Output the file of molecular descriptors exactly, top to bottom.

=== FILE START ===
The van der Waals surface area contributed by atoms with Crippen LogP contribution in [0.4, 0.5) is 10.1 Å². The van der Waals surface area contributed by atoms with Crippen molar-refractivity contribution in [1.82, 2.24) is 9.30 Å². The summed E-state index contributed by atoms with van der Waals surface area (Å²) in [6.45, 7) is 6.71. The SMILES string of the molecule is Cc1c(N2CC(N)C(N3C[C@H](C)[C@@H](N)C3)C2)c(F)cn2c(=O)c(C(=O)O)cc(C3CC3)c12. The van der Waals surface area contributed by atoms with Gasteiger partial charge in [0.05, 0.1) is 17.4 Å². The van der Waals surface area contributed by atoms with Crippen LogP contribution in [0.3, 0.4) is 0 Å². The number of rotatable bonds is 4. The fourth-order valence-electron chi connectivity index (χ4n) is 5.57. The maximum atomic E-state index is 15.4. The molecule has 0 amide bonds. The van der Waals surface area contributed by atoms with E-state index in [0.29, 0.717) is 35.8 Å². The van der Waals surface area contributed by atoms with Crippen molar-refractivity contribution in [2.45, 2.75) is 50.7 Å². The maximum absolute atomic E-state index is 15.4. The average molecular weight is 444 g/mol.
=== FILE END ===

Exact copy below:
The van der Waals surface area contributed by atoms with Crippen LogP contribution in [0.4, 0.5) is 10.1 Å². The van der Waals surface area contributed by atoms with Crippen molar-refractivity contribution in [1.82, 2.24) is 9.30 Å². The summed E-state index contributed by atoms with van der Waals surface area (Å²) in [6.45, 7) is 6.71. The SMILES string of the molecule is Cc1c(N2CC(N)C(N3C[C@H](C)[C@@H](N)C3)C2)c(F)cn2c(=O)c(C(=O)O)cc(C3CC3)c12. The van der Waals surface area contributed by atoms with Gasteiger partial charge in [0.05, 0.1) is 17.4 Å². The van der Waals surface area contributed by atoms with Crippen LogP contribution in [0.3, 0.4) is 0 Å². The number of rotatable bonds is 4. The fourth-order valence-electron chi connectivity index (χ4n) is 5.57. The maximum atomic E-state index is 15.4. The molecule has 0 amide bonds. The van der Waals surface area contributed by atoms with E-state index in [0.29, 0.717) is 35.8 Å². The van der Waals surface area contributed by atoms with Crippen molar-refractivity contribution in [2.45, 2.75) is 50.7 Å². The maximum absolute atomic E-state index is 15.4. The average molecular weight is 444 g/mol.